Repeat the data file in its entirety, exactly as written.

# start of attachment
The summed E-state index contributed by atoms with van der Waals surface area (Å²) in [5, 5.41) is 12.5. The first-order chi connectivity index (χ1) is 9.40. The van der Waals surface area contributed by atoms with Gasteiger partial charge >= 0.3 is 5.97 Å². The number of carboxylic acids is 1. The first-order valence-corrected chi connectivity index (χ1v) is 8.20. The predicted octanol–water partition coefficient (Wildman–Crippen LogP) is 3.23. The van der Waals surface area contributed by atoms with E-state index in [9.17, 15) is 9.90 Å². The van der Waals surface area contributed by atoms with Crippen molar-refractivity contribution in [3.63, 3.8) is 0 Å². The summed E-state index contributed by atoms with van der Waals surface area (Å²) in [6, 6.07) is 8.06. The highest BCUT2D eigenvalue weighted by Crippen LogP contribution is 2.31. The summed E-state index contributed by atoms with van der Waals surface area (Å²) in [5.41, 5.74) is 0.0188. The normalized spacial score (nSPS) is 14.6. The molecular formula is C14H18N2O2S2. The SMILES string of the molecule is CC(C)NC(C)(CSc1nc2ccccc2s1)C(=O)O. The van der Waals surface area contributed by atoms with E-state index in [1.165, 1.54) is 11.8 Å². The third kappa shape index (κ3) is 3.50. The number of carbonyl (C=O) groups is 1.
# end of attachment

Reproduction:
The summed E-state index contributed by atoms with van der Waals surface area (Å²) in [5, 5.41) is 12.5. The first-order chi connectivity index (χ1) is 9.40. The van der Waals surface area contributed by atoms with Gasteiger partial charge >= 0.3 is 5.97 Å². The number of carboxylic acids is 1. The first-order valence-corrected chi connectivity index (χ1v) is 8.20. The predicted octanol–water partition coefficient (Wildman–Crippen LogP) is 3.23. The van der Waals surface area contributed by atoms with E-state index in [9.17, 15) is 9.90 Å². The van der Waals surface area contributed by atoms with Crippen molar-refractivity contribution in [3.63, 3.8) is 0 Å². The summed E-state index contributed by atoms with van der Waals surface area (Å²) in [6, 6.07) is 8.06. The highest BCUT2D eigenvalue weighted by Crippen LogP contribution is 2.31. The summed E-state index contributed by atoms with van der Waals surface area (Å²) in [5.41, 5.74) is 0.0188. The normalized spacial score (nSPS) is 14.6. The molecular formula is C14H18N2O2S2. The SMILES string of the molecule is CC(C)NC(C)(CSc1nc2ccccc2s1)C(=O)O. The van der Waals surface area contributed by atoms with E-state index in [1.165, 1.54) is 11.8 Å². The third kappa shape index (κ3) is 3.50. The number of carbonyl (C=O) groups is 1.